Young or old, Type 1 or Type 2, what diabetes does bring about are lifestyle changes. As Jessica points out: “With Type 1 Diabetes once you’ve had the diagnosis, there is never a holiday or break from it.” While the treatment regimens do differ between Type 1 and Type 2 Diabetes, both kinds of diabetes demand discipline, constant thinking, planning and control. The patient and the family need to understand a number of things including how the medication works; how many carbohydrates they can consume, and how often. For some, these lifestyle changes can be completely overwhelming. In addition, having a chronic illness like diabetes is expensive and the family may well suffer from financial stresses, which brings a different dimension to the anxiety experienced.

Ideally, a team approach can deliver vital support to the family. Overtime diabetes patients may need access to various diabetes experts including an endocrinologist, a diabetes educator, a psychologist, a dietitian, a biokineticist, a podiatrist and an opthalmologist. As the family moves from shock to acceptance, regular touching base with the different members of their team helps them to gain a holistic view of diabetes care.  “If it is possible, regular follow ups with your doctor or diabetic educator are essential to fix any problems that the patient or family are facing in a timeous manner instead of trying to fix a problem months or years down the line. There are also diabetic support groups such as Diabetes South Africa and Youth with Diabetes, and social media platforms that patients and family members can join,” Jessica advises.

Perhaps, the biggest challenge is that of normalising life after the diagnosis, so that the chronic condition is well managed and does not get in the way of day-to-day life. “It is important for patients and families to know that while diabetes is a chronic condition that requires daily discipline, control and organisation; it is possible to still live a completely normal life,” Jessica says. “After diagnosis and implementing treatment, it is useful to note that everyday can be completely different as blood glucose readings can be influenced by a number of factors such as exercise, illness, sleep, stress, caffeine, alcohol, types of food and the timing of medication. By taking every day as it comes, you will learn something new that can be used to improve your control and become adept and efficient at managing your condition.”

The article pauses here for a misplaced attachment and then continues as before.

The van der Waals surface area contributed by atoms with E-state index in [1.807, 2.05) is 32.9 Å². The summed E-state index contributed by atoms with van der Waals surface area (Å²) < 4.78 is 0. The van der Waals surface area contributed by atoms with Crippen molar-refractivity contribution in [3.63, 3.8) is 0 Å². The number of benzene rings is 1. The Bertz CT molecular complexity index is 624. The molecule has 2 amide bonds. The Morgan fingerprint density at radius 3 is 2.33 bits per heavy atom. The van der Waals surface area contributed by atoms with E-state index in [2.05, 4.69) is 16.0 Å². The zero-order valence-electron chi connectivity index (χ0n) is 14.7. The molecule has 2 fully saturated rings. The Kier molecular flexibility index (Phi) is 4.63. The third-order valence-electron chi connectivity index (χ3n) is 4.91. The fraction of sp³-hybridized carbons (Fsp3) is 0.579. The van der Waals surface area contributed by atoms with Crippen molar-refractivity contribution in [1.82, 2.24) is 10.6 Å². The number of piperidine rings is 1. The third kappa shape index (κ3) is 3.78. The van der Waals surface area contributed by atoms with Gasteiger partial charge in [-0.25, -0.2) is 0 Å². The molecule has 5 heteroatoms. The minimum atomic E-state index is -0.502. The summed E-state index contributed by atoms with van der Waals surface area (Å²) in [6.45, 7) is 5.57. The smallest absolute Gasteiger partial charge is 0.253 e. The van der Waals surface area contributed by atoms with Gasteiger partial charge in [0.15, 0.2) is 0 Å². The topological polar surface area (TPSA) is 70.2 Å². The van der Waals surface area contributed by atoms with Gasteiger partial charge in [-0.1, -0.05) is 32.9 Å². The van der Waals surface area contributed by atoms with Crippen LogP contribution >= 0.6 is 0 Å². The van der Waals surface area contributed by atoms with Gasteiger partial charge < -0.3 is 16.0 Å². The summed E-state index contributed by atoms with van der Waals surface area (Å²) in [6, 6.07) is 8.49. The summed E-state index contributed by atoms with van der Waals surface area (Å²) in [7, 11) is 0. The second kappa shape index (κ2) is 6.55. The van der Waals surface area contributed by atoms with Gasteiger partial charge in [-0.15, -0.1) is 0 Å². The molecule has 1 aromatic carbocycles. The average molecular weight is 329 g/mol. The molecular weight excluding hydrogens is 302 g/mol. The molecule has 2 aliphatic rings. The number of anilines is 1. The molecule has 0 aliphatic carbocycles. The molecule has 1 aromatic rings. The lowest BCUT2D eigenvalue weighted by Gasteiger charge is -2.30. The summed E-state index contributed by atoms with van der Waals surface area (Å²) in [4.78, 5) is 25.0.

Jessica advises those who are newly diagnosed to keep a diary recording blood glucose readings, the amount of insulin used and the timing of insulin doses, as well as all food intake and exercise. While it is time-consuming, this journaling doesn’t have to be done forever and it does help to provide a clear and accurate picture, as well as insights into what is working well for you, and what isn’t. This is important because every diabetic’s experience is completely individual. There are also mobile apps available such as FatSecret, Carbs & Cals, mySugr and MyFitnessPal. Strategies such as these empower the person with diabetes to set targets and chart their progress towards managing their condition in the most optimal way. Family support for gaining control over the treatment is vital for the person with diabetes, and helps them to get on the road to wellness and enjoy their life to the full.

For those who are newly diagnosed or who have family members that have recently been diagnosed with diabetes, you can get support from a registered dietitian in your area by visiting www.adsa.org.za.


Women and Diabetes in the Spotlight this November

Over the past decades, the rise of diabetes around the world has been so prevalent and extreme, it is sometimes referred to as the epidemic of our modern times. In 2017, the diabetes focus theme is Women and Diabetes. Globally, diabetes is the ninth leading cause of death in women, resulting in 2.1 million deaths each year. It is estimated that there are currently more than 199 million women living with diabetes, and by 2040, this total is expected to reach over 310 million.